Thus said the LORD to me, Go and get you a linen girdle, and put it on your loins, and put it not in water.…
I. THE SIGNIFICANCE OF THE GIRDLE. This is set before us clearly in Ver. 11. God chose something which should illustrate the close connection between Israel and himself, and yet which should illustrate at the same time how easily that connection could be severed. The girdle was, of course, a familiar part of an Israelite's apparel. Not exactly a necessity, for a man could perhaps do without it; and yet a necessity in this sense, that habit had made it so. The very function of the girdle was to bind; otherwise it was, as a girdle, of no use. Thus, by likening the people to a girdle, God indicated that, in a certain sense, he had made them necessary to himself. He had placed them in a conspicuous position, where the service they could render was very important. He meant that he and his people should be viewed together; he always in relation to them, they always in relation to him. Hence the variety of terms in which he indicates his purpose in making the children of Israel to be as his girdle. "That they might be unto me for a people." Jehovah was to look on them with a feeling of ownership and mastery Which he was not able to feel with regard to other nations; and they, in turn, were to look up to Jehovah, feeling that all their purposes and actions were to be determined by his will. Jehovah meant that one of the most suggestive and comforting names by which he could be known should be that of the God of his people Israel, and that in turn Israel should be known as the people of Jehovah. In them Jehovah was to be praised; in them he was to be glorified. Other nations might play the part of girdle to their deities, but there was really nothing of substance to gird. But when Jehovah drew Israel to himself, there was the opportunity of a real, glorious, and ever-extending service before them. Other nations chose and fabricated their gods; Jehovah chose and separated Israel, and in doing so intended the connection to be a very close one, and provided all the means by which it might become such.
II. THE INSTABILITY OF THE GIRDLE. The very Israelite who was to be taught lessons by this girdle, when he chose a girdle for himself, was generally able to make it serve his purpose. He would get it of some durable substance, to wear long. Elijah and John the Baptist were girt with leathern girdles. The Israelite, in the girdle with which he was familiar, dealt with that which was altogether under his control. The longer he wore it, the easier he found it, and the more amenable to his touch. If it began to tear and slip, and to slacken and hinder just when it should have been tightest and most helpful, its owner would very soon get rid of it as a deceiving girdle. But while Jehovah could bring his people very close, and compel them in a certain sense to remain with him, he could not make them cleave to him. Cleaving could only be done with purpose of heart, and must be a voluntary action. These people were not as a piece of linen or leather, to be folded exactly as the wearer might choose. If they had been they could not have rendered the service Jehovah wished from them, and in the result they showed that they did not wish to cleave to God. He could not trust them. Again and again he tried them, only to find that they cared nothing for their relation to him, nothing for the golden opportunity of setting forth his praise and glory.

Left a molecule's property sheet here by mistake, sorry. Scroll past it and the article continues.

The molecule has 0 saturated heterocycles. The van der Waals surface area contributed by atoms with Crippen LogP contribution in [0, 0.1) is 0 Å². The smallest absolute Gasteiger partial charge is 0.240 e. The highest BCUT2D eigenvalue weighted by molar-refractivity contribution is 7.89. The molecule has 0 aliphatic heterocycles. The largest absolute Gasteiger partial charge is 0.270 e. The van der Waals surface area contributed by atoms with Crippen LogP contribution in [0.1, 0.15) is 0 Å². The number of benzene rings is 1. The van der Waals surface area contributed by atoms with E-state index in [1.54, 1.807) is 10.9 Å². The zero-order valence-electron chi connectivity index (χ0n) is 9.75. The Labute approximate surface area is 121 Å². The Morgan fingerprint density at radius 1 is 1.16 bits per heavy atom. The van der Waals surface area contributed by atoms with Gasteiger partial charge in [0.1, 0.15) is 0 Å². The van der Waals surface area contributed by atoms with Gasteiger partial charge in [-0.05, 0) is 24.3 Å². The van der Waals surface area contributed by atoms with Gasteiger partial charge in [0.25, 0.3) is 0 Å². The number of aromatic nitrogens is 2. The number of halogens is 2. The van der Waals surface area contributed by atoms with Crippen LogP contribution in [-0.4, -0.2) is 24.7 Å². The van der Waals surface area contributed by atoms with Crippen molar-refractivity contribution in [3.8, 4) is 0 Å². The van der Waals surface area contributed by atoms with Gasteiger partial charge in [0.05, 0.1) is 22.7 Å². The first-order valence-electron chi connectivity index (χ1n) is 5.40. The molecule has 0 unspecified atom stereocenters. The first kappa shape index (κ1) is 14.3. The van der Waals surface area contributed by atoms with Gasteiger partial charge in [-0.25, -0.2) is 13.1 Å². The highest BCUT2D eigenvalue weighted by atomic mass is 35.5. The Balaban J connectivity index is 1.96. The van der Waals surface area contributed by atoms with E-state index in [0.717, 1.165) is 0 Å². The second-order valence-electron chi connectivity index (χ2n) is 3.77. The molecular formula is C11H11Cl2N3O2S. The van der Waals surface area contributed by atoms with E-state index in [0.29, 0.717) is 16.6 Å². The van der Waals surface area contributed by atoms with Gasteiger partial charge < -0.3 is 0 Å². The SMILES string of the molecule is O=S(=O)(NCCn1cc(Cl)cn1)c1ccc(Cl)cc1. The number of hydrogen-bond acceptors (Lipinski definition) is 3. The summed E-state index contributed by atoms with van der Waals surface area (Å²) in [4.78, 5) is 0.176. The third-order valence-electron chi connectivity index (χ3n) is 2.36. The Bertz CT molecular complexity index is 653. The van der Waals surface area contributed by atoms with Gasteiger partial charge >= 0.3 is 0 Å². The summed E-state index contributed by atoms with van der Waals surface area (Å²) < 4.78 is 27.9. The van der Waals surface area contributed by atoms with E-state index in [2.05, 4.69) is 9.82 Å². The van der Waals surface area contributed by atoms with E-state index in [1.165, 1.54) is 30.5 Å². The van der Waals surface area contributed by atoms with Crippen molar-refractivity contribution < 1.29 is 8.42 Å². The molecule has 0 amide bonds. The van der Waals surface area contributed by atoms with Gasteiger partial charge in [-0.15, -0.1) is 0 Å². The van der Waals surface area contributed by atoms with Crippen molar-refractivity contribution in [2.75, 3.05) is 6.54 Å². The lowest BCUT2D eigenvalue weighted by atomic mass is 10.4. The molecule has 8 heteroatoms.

III. THE HUMILIATION OF THE GIRDLE. Jeremiah was told to take this linen girdle and bind it round his loins. Linen was the material of the priests' garments; and was not Israel a consecrated people? Jeremiah, belonging to a priestly family, would easily be able to get hold of a linen girdle; although the directions given to him here would seem to show that this particular girdle was, in some way, to excite special attention. Notice how the instructions were given to the prophet bit by bit. At first he is simply told to put on the girdle. It was there to teach its own lesson to all who had eyes to observe and a disposition towards timely repentance. Then with his girdle he was to take a journey to Euphrates. That such a journey was long, difficult, and dangerous, is true as men count length, difficulty, and danger, but to a prophet the greatest difficulties and dangers come from refusing to take the way of God, however long it may be. Jonah had to go to Nineveh; what is there unreasonable in supposing that Jeremiah had to go to the neighborhood of Babylon? It may have been just as profitable a use of time to take long journeys there as to go on giving testimony against those who resolutely closed their ears. Besides, it was by Euphrates that the girdle Israel was to be marred. It was to be shown to them that, if they would not act as a girdle, they could easily be made useless for any other purpose. If they would not be God's people, they should achieve no position for themselves. If they would not honor the name which he had given them, there was no other name by which they could get distinction. If they would not be to his praise and glory, as the girdle cleaving firmly and serviceably to him, then they should be to his praise and glory as the marred girdle. If we will not do what God wishes us to do, then he takes care that we shall not do what we ourselves wish to do. The girdle brought back from Euphrates was found profitable for nothing. That which is meant for salt of the earth and loses its savor, is thenceforth good for nothing but to be east out and to be trodden underfoot of men. - Y.
Parallel VersesKJV: Thus saith the LORD unto me, Go and get thee a linen girdle, and put it upon thy loins, and put it not in water.